Student to Student

Middle and high school students are in a period of significant developmental change and are seeking connections and a sense of belonging while learning to navigate new situations and settings. Many will be brand new to a school community while others have had limited exposure due to the pandemic, and all of them will have been impacted by the isolation of COVID-19. Helping students foster healthy relationships with peers will allow them to develop stronger intrapersonal skills and lay the groundwork for a successful year ahead and overall high school experience. Investment in these core relationships will also increase the strength of the overall school community.

Guiding Questions

  • How can we help foster healthy student-to-student relationships in a meaningful way within the context of the school day?
  • What are some best practices to make sure students have the time and space they need to develop healthy relationships with their peers?
Examples, Tools and Strategies
Strategies Aligned Resources

Implement Weekly Circles

Implement a Weekly Circles model to build and strengthen relationships between students.

  • Is rooted in restorative practice techniques and provides a safe space for students to identify their emotions, share experiences and address issues and conflicts.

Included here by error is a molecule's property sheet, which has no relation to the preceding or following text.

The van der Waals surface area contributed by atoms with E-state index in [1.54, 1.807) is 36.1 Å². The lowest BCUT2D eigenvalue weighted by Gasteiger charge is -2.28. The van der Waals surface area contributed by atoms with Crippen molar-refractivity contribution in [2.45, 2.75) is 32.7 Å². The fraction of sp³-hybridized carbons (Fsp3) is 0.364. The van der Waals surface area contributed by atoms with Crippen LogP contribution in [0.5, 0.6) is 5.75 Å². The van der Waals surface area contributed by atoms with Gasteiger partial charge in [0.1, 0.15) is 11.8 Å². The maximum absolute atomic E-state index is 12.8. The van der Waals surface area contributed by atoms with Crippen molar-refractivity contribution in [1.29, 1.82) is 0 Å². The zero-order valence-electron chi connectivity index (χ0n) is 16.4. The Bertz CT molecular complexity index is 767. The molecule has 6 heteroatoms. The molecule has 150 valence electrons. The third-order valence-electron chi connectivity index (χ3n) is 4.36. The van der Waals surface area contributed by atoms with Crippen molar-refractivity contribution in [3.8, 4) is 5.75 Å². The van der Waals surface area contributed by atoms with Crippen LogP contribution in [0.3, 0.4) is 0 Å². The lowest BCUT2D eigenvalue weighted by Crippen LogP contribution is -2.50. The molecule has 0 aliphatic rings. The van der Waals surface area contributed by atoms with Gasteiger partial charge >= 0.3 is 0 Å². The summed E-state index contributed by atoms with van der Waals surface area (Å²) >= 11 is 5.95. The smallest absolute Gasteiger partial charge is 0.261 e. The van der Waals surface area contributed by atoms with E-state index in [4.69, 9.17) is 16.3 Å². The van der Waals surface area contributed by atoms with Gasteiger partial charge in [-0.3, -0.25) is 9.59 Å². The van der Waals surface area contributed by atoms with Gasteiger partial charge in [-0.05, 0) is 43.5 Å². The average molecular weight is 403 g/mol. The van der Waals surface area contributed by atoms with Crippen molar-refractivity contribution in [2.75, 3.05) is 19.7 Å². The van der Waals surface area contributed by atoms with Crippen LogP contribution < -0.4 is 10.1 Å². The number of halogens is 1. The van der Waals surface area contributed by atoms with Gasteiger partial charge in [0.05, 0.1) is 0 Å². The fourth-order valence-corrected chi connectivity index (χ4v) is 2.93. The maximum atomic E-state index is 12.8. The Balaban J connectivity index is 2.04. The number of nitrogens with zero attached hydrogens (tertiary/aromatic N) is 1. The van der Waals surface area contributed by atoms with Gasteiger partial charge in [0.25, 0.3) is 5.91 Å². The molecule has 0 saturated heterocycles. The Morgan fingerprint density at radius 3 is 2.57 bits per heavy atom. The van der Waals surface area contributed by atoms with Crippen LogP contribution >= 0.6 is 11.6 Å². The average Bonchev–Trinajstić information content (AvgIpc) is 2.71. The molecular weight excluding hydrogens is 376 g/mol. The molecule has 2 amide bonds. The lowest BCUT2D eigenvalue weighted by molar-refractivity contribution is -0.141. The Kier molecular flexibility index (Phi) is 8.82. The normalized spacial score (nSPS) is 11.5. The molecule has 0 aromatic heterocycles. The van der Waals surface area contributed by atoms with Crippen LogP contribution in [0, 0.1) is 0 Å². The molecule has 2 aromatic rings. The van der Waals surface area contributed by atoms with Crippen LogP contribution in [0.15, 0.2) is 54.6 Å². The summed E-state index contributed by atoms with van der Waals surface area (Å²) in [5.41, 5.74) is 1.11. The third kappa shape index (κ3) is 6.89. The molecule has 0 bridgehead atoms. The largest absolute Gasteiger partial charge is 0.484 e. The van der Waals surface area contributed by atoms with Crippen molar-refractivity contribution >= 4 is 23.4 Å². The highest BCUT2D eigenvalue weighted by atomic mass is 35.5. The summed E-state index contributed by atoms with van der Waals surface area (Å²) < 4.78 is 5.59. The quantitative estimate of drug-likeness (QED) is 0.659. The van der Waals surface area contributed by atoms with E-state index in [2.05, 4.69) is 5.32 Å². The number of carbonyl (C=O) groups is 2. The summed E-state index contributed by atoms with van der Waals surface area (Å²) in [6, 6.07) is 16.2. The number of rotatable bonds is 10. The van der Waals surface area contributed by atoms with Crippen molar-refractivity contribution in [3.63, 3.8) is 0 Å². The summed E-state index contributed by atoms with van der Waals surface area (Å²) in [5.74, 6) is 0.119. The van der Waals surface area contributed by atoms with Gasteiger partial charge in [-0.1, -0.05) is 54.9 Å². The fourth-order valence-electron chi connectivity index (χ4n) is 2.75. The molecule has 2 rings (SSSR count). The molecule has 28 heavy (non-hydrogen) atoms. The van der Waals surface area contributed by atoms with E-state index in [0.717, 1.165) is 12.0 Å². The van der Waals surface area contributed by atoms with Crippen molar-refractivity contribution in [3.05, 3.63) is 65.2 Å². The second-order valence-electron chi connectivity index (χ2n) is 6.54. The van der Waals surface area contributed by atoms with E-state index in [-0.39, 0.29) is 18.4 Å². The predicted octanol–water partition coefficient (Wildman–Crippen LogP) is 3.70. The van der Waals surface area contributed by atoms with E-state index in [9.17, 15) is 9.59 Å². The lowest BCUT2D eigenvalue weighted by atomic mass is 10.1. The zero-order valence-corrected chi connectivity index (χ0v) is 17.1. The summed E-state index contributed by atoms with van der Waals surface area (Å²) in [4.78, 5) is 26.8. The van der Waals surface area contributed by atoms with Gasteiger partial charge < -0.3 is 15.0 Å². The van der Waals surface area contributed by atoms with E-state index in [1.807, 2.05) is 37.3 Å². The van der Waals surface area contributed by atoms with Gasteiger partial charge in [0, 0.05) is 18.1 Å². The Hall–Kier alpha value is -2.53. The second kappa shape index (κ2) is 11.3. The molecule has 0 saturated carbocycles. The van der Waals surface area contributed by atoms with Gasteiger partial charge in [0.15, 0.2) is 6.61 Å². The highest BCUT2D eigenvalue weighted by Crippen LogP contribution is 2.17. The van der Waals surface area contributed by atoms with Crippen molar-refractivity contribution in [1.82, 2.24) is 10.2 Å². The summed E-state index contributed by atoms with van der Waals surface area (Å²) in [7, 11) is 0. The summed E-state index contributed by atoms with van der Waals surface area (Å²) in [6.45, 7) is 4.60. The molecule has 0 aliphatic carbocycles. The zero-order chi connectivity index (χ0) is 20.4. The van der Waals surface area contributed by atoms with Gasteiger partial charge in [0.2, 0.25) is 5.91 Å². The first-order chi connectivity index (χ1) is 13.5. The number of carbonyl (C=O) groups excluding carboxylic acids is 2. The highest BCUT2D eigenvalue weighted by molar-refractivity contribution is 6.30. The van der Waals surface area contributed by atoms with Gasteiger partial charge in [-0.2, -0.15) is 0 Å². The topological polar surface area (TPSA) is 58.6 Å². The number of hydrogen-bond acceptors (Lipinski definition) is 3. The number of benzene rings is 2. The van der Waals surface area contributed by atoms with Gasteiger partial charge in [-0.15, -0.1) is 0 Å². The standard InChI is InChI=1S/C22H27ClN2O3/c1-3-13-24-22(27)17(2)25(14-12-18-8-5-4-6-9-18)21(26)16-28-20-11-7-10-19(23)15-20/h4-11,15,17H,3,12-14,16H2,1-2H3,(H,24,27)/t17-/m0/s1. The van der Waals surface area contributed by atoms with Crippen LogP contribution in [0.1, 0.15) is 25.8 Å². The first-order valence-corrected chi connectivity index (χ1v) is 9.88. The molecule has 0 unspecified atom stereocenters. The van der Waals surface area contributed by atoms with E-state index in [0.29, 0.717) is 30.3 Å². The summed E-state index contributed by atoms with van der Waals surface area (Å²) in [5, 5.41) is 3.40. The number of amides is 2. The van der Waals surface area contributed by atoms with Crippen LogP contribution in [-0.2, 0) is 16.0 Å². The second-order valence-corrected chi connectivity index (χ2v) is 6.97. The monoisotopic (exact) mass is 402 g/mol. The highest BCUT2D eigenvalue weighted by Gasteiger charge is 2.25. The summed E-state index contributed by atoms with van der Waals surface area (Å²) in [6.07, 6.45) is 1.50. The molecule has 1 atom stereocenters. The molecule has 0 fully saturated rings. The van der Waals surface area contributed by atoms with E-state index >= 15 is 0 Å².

• Builds upon schools’ social emotional learning (SEL) practices.
  • Provides teachers insights into the needs and challenges facing individual students on an ongoing basis.
  • Mitigates student conflicts as they arise and promotes equity and inclusion.

Watch this 5-minute Weekly Circles video+ Add to Action Plan from Edutopia to help you create an effective practice for your school(s).

Download Introduction to Restorative Practices+ Add to Action Plan from Peace Learning Center for additional insights into the benefits of circles and the need for Principal and administration vision, staff buy in and professional development to support the effort.

Provide whole day engagement

Creating a slate of opportunities for students to engage with each other before, during and after the school day promotes and nurtures relationships, social emotional skill building and self-expression. It also provides the opportunity to enhance health and wellness of students through nutrition and physical activity and engage community partners in supporting school communities.

For perspectives on the multiple benefits of Out of School (OST) time programs for both students and families, download The Value of Out-of-School Time Programs (OST)+ Add to Action Plan from the Wallace Foundation. Check out pages 6 – 10 for information linking OST program content to primary and secondary student outcomes.

Share After the last bell The Multiple Roles of Principals in School-based Afterschool Programs+ Add to Action Plan by Lanya Samuelson with the principals in your district. The article clearly lays out the role of a principal in successful OST programs and provides a useful graphic on page 8.